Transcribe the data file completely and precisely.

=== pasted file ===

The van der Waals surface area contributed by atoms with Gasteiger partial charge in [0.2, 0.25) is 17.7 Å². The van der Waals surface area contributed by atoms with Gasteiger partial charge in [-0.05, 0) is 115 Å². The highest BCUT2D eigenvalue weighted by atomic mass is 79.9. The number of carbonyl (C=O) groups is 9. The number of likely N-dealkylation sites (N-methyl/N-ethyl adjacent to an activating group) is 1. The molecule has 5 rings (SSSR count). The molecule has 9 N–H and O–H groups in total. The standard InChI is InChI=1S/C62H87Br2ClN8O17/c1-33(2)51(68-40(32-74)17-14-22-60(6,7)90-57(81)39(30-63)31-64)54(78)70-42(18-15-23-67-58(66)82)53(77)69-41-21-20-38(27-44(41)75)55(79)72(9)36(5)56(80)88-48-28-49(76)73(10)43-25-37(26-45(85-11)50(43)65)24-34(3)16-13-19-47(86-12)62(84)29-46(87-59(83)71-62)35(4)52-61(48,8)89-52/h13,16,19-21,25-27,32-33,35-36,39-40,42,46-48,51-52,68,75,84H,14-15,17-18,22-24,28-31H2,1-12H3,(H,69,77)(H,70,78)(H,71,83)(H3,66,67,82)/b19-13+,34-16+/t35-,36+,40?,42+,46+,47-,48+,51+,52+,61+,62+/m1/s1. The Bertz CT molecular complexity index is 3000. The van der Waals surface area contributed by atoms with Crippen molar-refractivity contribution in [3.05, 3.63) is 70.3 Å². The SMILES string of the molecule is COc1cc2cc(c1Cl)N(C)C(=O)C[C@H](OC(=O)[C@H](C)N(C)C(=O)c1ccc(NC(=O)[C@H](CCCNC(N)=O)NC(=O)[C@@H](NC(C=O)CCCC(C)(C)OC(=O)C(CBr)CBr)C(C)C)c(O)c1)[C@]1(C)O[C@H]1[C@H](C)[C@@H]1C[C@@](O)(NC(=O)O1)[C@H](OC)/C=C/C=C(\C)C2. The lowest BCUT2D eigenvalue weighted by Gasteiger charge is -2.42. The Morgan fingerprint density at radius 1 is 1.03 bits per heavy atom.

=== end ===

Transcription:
The van der Waals surface area contributed by atoms with Gasteiger partial charge in [0.2, 0.25) is 17.7 Å². The van der Waals surface area contributed by atoms with Gasteiger partial charge in [-0.05, 0) is 115 Å². The highest BCUT2D eigenvalue weighted by atomic mass is 79.9. The number of carbonyl (C=O) groups is 9. The number of likely N-dealkylation sites (N-methyl/N-ethyl adjacent to an activating group) is 1. The molecule has 5 rings (SSSR count). The molecule has 9 N–H and O–H groups in total. The standard InChI is InChI=1S/C62H87Br2ClN8O17/c1-33(2)51(68-40(32-74)17-14-22-60(6,7)90-57(81)39(30-63)31-64)54(78)70-42(18-15-23-67-58(66)82)53(77)69-41-21-20-38(27-44(41)75)55(79)72(9)36(5)56(80)88-48-28-49(76)73(10)43-25-37(26-45(85-11)50(43)65)24-34(3)16-13-19-47(86-12)62(84)29-46(87-59(83)71-62)35(4)52-61(48,8)89-52/h13,16,19-21,25-27,32-33,35-36,39-40,42,46-48,51-52,68,75,84H,14-15,17-18,22-24,28-31H2,1-12H3,(H,69,77)(H,70,78)(H,71,83)(H3,66,67,82)/b19-13+,34-16+/t35-,36+,40?,42+,46+,47-,48+,51+,52+,61+,62+/m1/s1. The Bertz CT molecular complexity index is 3000. The van der Waals surface area contributed by atoms with Crippen molar-refractivity contribution in [3.05, 3.63) is 70.3 Å². The SMILES string of the molecule is COc1cc2cc(c1Cl)N(C)C(=O)C[C@H](OC(=O)[C@H](C)N(C)C(=O)c1ccc(NC(=O)[C@H](CCCNC(N)=O)NC(=O)[C@@H](NC(C=O)CCCC(C)(C)OC(=O)C(CBr)CBr)C(C)C)c(O)c1)[C@]1(C)O[C@H]1[C@H](C)[C@@H]1C[C@@](O)(NC(=O)O1)[C@H](OC)/C=C/C=C(\C)C2. The lowest BCUT2D eigenvalue weighted by Gasteiger charge is -2.42. The Morgan fingerprint density at radius 1 is 1.03 bits per heavy atom.